Critically ill patients are subject to numerous risk factors for delirium. Some of these, such as exposure to sedative and analgesic medications, may be modified to reduce risk. Although dysfunction of other organ systems continue to receive more clinical attention, delirium is now recognized to be a significant contributor to morbidity and mortality in the ICU, and it is recommended that all ICU patients be monitored using a validated delirium assessment instrument such as, The CAM-ICU.

The CAM-ICU is modified from the Confusion Assessment Method (CAM) and assesses four features: acute change or fluctuation in mental status from baseline, inattention, altered level of consciousness, and disorganized thinking.

Delirium in the ICU is quite common. The pathophysiology of delirium is poorly understood but it is theorized to be a neurobehavioral manifestation of neurotransmitter imbalance.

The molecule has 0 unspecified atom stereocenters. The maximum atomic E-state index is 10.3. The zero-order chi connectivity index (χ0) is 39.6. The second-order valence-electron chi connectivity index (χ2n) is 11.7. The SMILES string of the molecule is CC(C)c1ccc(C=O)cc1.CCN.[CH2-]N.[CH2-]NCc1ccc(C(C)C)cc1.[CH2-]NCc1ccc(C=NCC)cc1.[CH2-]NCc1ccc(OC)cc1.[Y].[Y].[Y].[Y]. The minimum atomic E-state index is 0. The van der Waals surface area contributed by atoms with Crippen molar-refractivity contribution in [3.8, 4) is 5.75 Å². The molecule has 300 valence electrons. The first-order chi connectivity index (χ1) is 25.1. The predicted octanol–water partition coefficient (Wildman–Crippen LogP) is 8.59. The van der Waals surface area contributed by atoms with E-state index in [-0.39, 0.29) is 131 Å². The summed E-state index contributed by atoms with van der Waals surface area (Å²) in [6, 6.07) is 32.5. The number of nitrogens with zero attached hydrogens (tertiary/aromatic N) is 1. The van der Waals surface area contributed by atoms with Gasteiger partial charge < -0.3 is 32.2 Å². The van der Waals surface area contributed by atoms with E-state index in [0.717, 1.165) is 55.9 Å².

Some causes of delirium include: poor oxygen perfusion of the brain, chemical changes in the brain, medications, infections or sepsis, and alcohol withdrawal.

People who are more likely to get delirium are those who have: dementia, depression, poor eyesight and/or hearing, heart failure, infection/sepsis, or take certain high-risk medicines.

Among medical ICU patients, delirium is associated with multiple complications and adverse outcomes, including self-extubation and removal of catheters, failed extubation, prolonged hospital stay, increased health care costs, and increased mortality.